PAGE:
The article Re-Engineering the Earth by Graeme Wood outlined several different options considered by scientists for “geoengineering” or artificially altering the earth’s climate system in an attempt to mitigate global warming. These solutions ranged from pumping sulfur dioxide into the atmosphere to planting genetically engineered forests to blocking sunlight by launching ceramic disks into the sky. Wood then gave her take on these options, describing their dangerous ramifications and the sad potential that they might someday become a realistic last resort, or worse, that wealthy individuals might take matters into their own hands without considering the repercussions. The article, in my opinion, was powerfully written and did a good job summarizing the topic of geoengineering. It left me with a stark awareness of the reality that what seems like science fiction now might not be for much longer.
For me, this awareness was more scary than hopeful. My personal take is that the only realistic solution to global warming is to reduce carbon emissions. Most of the options presented in the article seemed like an attempt to band-aid the issue. This tendance to ignore the root of problems and think they can be solved with superficial means is something that our culture has done too well throughout history, and one would think that we would have learned our lesson by now. Will the pros outweigh the cons? Is acid rain, species devastation, and “radical shifts in the global climate” a fair price to pay for some temporary cooling? To quote Pierrehumbert, “‘it’s like taking aspirin for cancer.’” The warming would still be there, only delayed until we could no longer pump sulfur dioxide fast enough to keep up.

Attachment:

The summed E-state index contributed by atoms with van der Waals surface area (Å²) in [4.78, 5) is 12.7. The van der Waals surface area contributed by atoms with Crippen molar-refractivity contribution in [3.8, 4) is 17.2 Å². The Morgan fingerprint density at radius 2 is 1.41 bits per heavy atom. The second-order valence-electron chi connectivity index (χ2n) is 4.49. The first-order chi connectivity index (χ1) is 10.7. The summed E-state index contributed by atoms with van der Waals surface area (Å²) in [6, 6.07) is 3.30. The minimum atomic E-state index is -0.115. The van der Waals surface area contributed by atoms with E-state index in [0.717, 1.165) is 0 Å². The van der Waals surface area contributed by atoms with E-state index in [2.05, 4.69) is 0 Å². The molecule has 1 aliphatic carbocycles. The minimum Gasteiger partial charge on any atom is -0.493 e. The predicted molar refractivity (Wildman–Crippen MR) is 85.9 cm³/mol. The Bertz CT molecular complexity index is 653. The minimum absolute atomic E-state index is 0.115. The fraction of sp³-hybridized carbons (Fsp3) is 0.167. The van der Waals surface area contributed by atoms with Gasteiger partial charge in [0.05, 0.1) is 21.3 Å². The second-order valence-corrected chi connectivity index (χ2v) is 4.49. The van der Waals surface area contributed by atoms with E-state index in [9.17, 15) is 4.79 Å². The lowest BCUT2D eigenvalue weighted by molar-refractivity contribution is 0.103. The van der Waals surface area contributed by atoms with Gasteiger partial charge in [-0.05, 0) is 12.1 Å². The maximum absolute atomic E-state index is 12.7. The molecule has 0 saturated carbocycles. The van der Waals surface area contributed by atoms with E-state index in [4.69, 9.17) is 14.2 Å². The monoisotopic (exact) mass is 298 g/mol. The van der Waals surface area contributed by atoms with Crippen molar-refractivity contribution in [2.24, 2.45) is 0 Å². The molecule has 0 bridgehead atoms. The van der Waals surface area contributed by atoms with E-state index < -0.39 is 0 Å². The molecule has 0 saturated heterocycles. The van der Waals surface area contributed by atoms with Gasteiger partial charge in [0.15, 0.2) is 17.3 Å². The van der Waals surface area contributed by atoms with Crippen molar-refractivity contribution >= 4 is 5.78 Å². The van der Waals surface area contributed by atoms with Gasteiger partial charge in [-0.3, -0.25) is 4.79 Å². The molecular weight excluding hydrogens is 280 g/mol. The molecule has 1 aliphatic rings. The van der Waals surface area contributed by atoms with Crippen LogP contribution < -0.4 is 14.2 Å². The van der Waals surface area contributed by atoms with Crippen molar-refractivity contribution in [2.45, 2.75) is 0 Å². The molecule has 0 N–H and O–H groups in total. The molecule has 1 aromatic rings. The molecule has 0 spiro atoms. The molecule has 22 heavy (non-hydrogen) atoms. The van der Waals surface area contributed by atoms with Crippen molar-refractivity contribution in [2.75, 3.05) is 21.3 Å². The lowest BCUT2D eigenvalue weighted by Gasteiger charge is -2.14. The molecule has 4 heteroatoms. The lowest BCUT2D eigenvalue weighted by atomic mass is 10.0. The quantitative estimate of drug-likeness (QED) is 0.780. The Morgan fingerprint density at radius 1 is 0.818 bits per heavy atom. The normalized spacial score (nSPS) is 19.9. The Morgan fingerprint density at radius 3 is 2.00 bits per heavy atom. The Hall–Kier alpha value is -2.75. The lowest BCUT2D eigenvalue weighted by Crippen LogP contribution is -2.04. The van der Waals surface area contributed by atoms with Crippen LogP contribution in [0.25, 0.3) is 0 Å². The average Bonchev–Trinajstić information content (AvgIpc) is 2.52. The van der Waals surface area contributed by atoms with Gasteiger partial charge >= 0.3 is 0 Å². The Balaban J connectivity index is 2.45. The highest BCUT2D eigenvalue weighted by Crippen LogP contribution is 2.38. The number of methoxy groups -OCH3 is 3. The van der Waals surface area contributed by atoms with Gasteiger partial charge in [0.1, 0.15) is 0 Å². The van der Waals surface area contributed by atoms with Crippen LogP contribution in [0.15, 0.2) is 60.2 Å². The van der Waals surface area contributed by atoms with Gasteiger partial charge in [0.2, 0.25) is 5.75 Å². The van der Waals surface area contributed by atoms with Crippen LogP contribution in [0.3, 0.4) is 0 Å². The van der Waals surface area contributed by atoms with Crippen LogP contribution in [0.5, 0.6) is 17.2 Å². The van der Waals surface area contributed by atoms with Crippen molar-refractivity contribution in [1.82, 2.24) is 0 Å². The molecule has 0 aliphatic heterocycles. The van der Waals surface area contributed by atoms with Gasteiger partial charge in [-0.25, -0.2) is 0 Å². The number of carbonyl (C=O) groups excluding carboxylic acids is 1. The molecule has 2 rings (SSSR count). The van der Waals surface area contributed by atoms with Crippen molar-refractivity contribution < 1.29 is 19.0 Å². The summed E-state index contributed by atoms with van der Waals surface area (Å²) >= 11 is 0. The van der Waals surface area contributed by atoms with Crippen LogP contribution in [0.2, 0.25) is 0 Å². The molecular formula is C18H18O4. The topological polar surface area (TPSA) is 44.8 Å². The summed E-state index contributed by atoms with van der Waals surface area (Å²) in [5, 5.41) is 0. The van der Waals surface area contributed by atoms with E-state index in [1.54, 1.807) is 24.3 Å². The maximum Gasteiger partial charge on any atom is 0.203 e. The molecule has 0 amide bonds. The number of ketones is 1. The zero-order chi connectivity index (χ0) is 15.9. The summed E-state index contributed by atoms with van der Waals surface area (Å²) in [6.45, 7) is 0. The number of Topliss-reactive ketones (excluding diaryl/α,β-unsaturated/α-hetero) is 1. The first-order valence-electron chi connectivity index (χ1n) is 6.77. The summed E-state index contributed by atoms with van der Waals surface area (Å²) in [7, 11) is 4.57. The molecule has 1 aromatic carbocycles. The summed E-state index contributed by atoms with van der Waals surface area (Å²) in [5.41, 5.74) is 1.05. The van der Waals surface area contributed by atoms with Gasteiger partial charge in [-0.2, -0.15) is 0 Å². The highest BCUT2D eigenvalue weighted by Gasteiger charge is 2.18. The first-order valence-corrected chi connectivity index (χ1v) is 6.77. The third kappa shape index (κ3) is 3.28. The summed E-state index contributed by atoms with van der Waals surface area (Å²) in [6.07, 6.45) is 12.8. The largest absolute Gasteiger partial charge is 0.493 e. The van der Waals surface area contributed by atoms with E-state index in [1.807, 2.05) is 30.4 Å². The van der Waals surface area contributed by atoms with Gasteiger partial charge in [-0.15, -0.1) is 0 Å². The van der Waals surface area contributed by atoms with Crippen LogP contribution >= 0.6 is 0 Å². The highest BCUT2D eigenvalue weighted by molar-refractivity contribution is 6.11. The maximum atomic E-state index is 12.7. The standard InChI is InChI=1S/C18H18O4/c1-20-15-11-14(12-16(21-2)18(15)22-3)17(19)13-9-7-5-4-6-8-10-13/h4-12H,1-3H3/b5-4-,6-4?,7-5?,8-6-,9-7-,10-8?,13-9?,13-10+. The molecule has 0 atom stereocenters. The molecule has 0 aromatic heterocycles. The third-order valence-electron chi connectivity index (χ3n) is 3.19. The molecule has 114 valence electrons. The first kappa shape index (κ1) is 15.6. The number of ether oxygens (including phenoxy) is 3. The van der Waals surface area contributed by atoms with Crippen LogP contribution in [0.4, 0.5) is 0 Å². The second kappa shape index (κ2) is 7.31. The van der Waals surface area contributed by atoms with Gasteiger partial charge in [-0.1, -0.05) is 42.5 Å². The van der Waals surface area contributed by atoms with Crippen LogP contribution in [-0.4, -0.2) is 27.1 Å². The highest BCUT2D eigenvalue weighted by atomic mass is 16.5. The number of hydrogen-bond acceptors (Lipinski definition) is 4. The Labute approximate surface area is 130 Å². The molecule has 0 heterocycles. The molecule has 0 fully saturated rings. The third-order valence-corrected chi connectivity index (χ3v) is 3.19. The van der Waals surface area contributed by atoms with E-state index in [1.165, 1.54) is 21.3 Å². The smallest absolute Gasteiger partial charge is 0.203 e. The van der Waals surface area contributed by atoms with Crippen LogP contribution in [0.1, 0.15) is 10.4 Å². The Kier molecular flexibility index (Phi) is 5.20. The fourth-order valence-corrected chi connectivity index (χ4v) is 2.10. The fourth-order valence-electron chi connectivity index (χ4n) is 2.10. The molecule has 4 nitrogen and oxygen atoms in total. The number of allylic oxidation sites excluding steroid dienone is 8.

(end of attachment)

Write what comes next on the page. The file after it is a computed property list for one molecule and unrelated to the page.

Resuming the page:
Furthermore, even if we do further research into solutions like this one, I think it’s unlikely that we will ever come to a thorough enough understanding of our climate system to predict all of their potential repercussions. We are talking about artificially altering a system that is in a delicate balance, a balance which happens to give us just the right conditions to support life. In thinking that we can alter this system for our own benefit with a simple, cheap fix, we take for granted the delicacy of this balance, the ephemeral nature of the universe, and the extreme luck that allows us to exist in the first place. It’s time we took a step back, found a little humility, and considered that maybe the only way out of this mess is to look at what got us here in the first place.